[This is an abridged version of the original document. For information on how to
obtain the original version, please contact TWN.]
The Woman's Film
It was 1969. The anti-war movement was at its height. The Black Panthers were holding
their first national conference in Oakland, California. Newsreel was a growing national
organization servicing the growing and powerful left. There were now Newsreel offices
in Chicago, Boston. Detroit, Los Angeles, Buffalo, New York and San Francisco. We
were three women who had each joined San Francisco Newsreel. We had each been active
in the antiwar movement and/or other community based political organizations. Although
not experienced film producers, we were interested in the media.
By the beginning of 1970, the woman's liberation movement was emerging as a
new and dynamic voice within the left. Newsreel began getting calls for films on
women's liberation. At one national meeting, it was decided that San Francisco
would produce the needed film on woman's liberation. Our group decided that our
approach would be to invest more money than we had on previous projects and produce
a scripted in-depth film on this subject that would have a longer shelf life than
other Newsreel films. We would not merely document the activities of other movement
activists. We would present our own analysis of the issues.
We begin filming on March 7, 1970 at a rally for International Woman's Day. It was
a gorgeous day, brilliant sunshine and the rally was held in Dolores Park in the
Mission District. This film was going to be different than other Newsreel films
- no voice-overs - we would use sync cameras! At the rally, many community women
as well as feminists spoke about the need for women's participation in the growing
movements against the war, for civil rights and workers' rights.
We wanted to ask the question: "Was the woman's liberation movement relevant
to working class women?" We did our research by going into the community and
interviewing poor and working-class women about their view of themselves as women.
We used our contacts with left community organizers such as the Radical Union (RU),
the Black Panthers, the Oil and Chemical Workers and Welfare Rights organizations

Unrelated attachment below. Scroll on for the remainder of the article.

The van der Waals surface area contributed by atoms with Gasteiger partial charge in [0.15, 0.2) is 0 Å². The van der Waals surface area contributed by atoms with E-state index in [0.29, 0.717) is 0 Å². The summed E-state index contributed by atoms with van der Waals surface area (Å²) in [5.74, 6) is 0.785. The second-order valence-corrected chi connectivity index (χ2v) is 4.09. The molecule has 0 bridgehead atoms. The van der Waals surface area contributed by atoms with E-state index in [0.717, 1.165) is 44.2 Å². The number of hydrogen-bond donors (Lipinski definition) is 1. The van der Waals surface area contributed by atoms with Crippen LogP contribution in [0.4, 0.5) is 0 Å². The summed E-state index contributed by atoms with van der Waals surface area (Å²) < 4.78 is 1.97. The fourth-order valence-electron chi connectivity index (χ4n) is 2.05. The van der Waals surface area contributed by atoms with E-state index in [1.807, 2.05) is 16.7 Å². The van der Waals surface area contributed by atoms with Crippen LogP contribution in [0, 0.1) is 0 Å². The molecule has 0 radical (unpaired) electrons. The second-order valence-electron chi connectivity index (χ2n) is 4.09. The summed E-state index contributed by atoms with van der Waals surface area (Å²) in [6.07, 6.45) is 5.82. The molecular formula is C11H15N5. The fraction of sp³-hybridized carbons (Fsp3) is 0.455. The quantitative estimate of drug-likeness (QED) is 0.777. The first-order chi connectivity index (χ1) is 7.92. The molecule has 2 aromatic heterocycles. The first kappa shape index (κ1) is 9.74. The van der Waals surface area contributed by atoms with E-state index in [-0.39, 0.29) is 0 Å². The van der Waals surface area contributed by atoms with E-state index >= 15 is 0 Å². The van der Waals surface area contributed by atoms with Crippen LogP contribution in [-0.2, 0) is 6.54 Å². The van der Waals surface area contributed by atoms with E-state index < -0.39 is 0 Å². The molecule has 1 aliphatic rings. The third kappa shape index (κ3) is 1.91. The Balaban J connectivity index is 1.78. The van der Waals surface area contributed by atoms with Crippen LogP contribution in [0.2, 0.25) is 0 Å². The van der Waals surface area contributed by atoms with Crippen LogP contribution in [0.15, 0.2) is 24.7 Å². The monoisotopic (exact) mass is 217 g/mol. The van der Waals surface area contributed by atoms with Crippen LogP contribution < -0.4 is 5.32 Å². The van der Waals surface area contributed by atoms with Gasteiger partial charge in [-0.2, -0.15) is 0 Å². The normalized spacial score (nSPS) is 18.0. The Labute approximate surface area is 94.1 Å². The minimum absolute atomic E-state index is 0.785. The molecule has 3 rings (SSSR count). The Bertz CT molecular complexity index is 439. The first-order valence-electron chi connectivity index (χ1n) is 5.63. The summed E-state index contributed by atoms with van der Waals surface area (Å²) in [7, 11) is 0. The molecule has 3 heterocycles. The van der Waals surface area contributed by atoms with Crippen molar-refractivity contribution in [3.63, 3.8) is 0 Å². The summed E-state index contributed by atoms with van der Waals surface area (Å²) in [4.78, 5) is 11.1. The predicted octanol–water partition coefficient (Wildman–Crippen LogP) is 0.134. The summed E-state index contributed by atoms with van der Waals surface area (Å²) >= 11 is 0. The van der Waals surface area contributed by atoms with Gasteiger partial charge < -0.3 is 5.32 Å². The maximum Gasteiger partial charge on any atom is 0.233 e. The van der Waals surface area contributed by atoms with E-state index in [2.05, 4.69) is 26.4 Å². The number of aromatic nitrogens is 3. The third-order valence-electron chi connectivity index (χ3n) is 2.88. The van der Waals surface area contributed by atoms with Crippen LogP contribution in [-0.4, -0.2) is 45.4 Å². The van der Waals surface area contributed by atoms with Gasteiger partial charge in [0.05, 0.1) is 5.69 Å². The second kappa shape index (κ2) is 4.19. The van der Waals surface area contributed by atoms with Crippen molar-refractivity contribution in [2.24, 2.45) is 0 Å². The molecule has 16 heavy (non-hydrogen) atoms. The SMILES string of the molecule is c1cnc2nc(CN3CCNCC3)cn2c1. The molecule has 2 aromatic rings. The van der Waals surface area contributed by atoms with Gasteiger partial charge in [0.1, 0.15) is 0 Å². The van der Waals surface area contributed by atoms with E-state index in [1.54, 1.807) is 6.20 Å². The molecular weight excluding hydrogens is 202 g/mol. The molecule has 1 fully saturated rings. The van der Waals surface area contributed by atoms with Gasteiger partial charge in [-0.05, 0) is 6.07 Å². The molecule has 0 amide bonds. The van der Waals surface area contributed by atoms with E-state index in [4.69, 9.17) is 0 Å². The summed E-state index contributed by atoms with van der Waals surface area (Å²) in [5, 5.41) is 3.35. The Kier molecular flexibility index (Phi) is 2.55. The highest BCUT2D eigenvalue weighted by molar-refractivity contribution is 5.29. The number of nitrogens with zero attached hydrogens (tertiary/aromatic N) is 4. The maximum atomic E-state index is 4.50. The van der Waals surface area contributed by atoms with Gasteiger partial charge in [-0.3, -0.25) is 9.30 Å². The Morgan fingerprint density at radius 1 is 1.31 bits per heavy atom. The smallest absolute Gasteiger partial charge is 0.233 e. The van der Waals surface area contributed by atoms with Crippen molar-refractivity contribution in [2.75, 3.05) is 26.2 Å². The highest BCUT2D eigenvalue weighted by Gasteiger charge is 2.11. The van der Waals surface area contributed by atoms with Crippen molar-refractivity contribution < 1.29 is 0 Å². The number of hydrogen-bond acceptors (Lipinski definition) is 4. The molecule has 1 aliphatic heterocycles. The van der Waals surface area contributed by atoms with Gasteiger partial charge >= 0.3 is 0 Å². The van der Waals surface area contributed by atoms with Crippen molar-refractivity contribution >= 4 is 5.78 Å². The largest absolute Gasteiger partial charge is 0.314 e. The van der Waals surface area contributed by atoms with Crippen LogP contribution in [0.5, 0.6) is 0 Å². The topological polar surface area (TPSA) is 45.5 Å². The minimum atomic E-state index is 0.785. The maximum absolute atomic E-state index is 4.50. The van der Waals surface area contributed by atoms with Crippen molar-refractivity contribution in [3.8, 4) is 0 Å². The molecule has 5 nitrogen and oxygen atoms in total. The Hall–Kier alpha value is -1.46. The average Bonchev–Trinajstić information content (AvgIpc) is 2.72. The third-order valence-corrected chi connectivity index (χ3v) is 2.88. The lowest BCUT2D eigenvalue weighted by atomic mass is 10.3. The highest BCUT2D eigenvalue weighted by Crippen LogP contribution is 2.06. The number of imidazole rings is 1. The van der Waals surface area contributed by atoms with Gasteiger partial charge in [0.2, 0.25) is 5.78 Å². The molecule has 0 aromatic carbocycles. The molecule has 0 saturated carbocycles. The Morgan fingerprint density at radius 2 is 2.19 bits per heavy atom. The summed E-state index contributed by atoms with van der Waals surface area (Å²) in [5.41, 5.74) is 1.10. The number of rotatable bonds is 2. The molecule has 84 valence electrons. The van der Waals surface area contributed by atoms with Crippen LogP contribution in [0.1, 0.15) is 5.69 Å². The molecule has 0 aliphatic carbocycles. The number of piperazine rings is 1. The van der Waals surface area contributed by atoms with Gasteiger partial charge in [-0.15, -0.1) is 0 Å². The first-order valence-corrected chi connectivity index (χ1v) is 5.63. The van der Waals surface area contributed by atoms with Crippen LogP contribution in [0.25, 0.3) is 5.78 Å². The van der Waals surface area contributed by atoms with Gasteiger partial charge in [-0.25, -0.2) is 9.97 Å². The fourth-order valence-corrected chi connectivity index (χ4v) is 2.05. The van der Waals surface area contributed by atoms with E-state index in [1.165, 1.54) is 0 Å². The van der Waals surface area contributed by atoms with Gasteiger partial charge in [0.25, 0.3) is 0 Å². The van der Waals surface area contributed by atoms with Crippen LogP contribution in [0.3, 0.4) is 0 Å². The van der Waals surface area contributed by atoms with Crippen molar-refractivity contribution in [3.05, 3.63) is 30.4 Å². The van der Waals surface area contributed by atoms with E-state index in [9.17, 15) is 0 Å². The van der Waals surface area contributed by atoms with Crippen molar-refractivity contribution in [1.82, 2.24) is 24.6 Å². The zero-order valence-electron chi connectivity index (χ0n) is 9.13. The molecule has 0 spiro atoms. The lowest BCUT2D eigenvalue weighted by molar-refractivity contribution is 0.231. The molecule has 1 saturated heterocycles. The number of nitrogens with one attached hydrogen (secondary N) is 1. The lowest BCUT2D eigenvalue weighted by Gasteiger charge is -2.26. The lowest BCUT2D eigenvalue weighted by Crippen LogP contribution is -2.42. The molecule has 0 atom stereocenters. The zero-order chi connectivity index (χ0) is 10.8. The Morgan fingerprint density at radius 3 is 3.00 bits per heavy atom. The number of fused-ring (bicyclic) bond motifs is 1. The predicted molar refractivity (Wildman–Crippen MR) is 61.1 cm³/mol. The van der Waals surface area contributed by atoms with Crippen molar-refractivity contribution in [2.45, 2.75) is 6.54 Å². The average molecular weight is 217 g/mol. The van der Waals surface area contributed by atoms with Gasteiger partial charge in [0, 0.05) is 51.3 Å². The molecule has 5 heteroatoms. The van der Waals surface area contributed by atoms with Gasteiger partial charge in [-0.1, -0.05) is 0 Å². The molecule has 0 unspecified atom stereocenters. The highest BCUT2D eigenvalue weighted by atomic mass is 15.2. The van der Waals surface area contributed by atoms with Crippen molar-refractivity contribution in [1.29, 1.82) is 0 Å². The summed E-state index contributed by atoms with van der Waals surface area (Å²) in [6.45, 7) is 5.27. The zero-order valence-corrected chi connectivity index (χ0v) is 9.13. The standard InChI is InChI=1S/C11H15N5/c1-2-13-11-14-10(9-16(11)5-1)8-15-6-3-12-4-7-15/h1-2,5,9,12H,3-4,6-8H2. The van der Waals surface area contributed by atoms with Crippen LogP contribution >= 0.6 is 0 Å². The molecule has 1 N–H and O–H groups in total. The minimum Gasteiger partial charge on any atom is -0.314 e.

to get entry into the homes of grassroots leaders, who were women. We interviewed
the women without any cameras. We used their stories as the basis for our "script."
We were so excited by the women we met. There was Florence, a white woman who organized
a welfare rights organization called "Why Not Whites," Vonda, whose husband
had been arrested when he supported the Oil and Chemical Workers strike and Mary,
the wife of a Black Panther and a full-time at-home mother. We quickly realized
that being an active proletarian leftist did not quiet the sense of also being oppressed
as women. We began to write a script based on Florence, Vonda and Mary's lives.
We wanted to show how they had gained a feminist consciousness and also blended
this consciousness with their perceived need to organize men and women against the
capitalist system of oppression.
The film we intended to make would broaden the image of the Woman's Movement
to include Third World women, working class women and poor women on public assistance.
This was radical for 1970 - when the new woman's movement was primarily a "bourgeois"
movement of educated white women (like us).
The women we had met through the production of the film had become a part of each
of us. We no longer could think of the woman's movement as faceless. The woman's
movement was now known by us to be made up of Florence and Vonda and Mary: people
with jobs, families, houses to clean, groceries to buy, as well as struggles at
work and personal dreams. The woman's movement had become personalized through our
entry into their lives and their commitments to building a better life for themselves
and their communities. The making of the film was a defining experience for each
of us and continues to affect the choices we make in our lives.
The San Francisco Chronicle wrote: "These real women with their real problems were
engaging and left one with the feeling that the camera succeeded in capturing a
part of the human struggle." The Oakland Tribune wrote: "The women whose images
fill the screen are all shapes and sizes, colors and ages...They appear to have
little in common...They do not fit anyone’s image of militant supporters of Women's
Liberation...Perhaps this is what makes The Woman's Film...